Policy Guidance

There are a growing number of excellent resources that can help steer the delivery of good quality walkability and encourage more people to walk. Here is an introduction to some of the best.

This summary document, which has evolved during side meetings held at Walk21 conferences, sets out the case for an internationally recognised standard for the collection of data on walking, and promotes a detailed set of requirements for walking data that are consistent and comparable.

The INTERNATIONAL WALKING DATA STANDARD on the treatment of walking in travel surveys was adopted at the Walk21 conference in Vienna 2015 and demonstrates the crucial role of good mobility data; calls on the accuracy and consistency of data collection to be improved for all modes; and for comparisons between cities and countries.

The Global Street Design Guide sets a global baseline for designing streets and public spaces while redefining the role of streets in a rapidly urbanizing world. The Guide broadens how to measure the success of urban streets to include access, safety and mobility for all users, environmental quality, economic benefit, public health and overall quality of life.


Created with the input of 72 cities in 42 countries, this new manual presents 21 street typologies and 50 unique street and intersection transformations applicable worldwide. With over 40 case studies, the Guide shows in actionable terms how to redesign streets to put people first. From moving more people with transit lanes, to dedicating space for vibrant economic activity like street vendors, this new global toolkit is applicable to a variety of contexts worldwide.

This manual for decision-makers and practitioners describes: the magnitude of pedestrian deaths and injuries; key risk factors; ways of assessing the pedestrian safety situation in a given setting and prepare an action plan; and how to select, design, implement and evaluate effective interventions.


The manual stresses the importance of a comprehensive, holistic approach that includes engineering, legislation and enforcement as well as behavioural measures. It also draws attention to the benefits of walking, which should be promoted as an important mode of transport given its potential to improve health and preserve the environment.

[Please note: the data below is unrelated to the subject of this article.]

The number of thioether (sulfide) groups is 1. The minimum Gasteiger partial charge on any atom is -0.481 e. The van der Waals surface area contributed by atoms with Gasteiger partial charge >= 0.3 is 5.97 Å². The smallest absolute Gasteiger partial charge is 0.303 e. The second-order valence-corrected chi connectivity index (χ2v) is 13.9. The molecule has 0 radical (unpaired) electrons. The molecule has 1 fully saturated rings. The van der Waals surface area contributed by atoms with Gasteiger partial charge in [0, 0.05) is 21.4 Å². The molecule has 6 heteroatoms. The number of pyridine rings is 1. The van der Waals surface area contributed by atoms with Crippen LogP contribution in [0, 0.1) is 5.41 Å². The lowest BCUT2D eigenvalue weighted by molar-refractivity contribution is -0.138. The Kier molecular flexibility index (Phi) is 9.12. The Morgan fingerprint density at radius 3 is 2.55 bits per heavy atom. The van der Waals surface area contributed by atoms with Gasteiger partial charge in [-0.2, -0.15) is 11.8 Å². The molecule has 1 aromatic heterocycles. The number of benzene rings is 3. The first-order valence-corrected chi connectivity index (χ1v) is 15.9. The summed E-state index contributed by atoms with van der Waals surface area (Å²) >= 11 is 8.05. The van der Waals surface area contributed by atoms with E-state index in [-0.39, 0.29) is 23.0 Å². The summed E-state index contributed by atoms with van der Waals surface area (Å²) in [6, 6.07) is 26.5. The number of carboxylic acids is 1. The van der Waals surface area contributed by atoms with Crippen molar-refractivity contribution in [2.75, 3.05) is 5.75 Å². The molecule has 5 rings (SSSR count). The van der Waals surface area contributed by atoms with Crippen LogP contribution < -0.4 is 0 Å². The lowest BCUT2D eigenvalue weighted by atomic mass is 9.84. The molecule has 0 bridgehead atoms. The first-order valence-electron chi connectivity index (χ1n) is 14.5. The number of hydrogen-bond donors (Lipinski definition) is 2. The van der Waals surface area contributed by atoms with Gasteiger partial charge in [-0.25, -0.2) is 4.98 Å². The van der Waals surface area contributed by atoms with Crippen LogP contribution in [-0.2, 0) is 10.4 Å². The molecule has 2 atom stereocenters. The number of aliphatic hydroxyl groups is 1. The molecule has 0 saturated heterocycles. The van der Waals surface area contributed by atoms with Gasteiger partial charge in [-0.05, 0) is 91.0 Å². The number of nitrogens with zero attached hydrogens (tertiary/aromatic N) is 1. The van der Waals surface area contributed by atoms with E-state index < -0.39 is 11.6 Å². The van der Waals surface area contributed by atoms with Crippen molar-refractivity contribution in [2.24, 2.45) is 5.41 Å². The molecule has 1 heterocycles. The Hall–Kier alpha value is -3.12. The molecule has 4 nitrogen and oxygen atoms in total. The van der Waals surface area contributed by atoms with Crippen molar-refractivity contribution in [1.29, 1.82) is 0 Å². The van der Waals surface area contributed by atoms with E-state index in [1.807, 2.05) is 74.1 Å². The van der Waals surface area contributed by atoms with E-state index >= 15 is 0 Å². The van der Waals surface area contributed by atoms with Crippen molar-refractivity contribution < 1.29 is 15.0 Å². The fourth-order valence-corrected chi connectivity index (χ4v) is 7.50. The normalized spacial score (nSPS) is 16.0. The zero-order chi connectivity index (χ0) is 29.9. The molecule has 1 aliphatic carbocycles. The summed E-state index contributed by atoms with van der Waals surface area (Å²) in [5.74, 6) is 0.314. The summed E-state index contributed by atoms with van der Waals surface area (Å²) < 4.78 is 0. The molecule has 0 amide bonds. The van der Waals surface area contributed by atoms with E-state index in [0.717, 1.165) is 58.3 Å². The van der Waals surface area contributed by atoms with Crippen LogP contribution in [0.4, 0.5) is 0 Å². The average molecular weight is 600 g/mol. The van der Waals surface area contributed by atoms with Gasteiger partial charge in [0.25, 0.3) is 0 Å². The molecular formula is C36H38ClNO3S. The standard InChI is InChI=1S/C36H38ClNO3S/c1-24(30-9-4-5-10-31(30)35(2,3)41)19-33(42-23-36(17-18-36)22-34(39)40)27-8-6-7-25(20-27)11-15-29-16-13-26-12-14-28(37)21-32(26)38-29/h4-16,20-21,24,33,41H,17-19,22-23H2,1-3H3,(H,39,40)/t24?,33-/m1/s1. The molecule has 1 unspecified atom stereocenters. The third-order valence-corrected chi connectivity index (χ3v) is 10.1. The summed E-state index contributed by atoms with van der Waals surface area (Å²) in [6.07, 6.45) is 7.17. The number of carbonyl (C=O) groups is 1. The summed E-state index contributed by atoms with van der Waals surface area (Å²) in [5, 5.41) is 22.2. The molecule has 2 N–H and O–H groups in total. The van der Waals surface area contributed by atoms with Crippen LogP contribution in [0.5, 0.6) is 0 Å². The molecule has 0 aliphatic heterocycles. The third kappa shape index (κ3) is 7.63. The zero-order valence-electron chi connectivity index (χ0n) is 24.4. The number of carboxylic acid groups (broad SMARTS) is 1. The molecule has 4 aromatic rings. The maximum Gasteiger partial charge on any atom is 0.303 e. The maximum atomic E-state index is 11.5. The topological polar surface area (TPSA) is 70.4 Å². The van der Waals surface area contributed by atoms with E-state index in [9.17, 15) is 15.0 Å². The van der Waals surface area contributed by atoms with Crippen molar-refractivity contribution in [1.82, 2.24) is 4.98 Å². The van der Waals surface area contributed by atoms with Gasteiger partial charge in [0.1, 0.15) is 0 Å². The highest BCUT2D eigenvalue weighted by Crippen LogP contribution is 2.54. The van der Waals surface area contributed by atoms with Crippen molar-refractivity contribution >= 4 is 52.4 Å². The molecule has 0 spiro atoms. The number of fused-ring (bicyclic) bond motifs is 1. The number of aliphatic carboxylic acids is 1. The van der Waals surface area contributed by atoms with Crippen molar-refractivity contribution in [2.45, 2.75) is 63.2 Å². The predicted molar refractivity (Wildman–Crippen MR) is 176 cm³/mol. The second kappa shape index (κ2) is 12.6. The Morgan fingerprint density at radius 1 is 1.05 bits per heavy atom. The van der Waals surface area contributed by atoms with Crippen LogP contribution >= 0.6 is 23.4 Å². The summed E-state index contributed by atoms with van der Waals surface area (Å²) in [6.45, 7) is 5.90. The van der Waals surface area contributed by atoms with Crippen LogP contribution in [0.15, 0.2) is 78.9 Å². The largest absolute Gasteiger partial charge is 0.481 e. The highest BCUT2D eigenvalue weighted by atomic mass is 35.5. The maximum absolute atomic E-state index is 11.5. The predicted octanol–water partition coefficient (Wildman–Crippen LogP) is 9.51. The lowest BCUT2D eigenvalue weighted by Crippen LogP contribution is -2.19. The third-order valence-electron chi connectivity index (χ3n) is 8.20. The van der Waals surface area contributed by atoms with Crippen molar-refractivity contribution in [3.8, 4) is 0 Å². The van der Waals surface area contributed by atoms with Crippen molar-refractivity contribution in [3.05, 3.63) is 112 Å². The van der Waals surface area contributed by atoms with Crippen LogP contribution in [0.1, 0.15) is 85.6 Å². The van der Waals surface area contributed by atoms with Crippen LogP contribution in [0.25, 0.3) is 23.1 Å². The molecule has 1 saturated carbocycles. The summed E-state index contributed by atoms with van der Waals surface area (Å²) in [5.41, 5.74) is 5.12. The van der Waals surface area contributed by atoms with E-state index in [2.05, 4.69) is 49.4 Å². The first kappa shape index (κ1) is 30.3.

Every year, more than 270 000 pedestrians lose their lives on the world’s roads.  Globally, pedestrians constitute 22% of all road deaths, and in some countries this proportion is as high as two thirds. Millions more people are injured in trafic-related crashes while walking, some of whom become permanently disabled.



Walk21 has been involved in a number of projects that have helped more people to walk.  Here is a selection with references to external sites where more detailed information can also be found.

Walk21 is supporting the FLOW European project to help put walking and cycling on an equal footing with motorised transport modes as a solution to tackle urban congestion

The FLOW project is developing a user-friendly methodology to assess the effectiveness of walking and cycling measures in addressing urban road congestion targeting 3 main stakeholder groups: cities, businesses and decision-makers - with the aim of shifting the way these groups think about and act on the potential for non-motorised transport to reduce congestion. 

Walk21 supported the Switch Travel Project to create an online manual to help authorities reduce urban car traffic by encouraging the Switch of short car journeys to walking and cycling.  

Switch proved that it was possible to improve the air quality, health, economic vitality and quality of life in urban areas by reducing green house gas emissions.  Switch also helped transport policies across Europe to deliver an increase in walking and cycling for short journeys in urban areas.

This innovative EU – funded project, focused on life changing moments when people transfer schools; move home; or receive medical advice to increase their physical activity.   Switch campaigns target willing people and provide personalised travel plans to support an interest in walking and cycling more.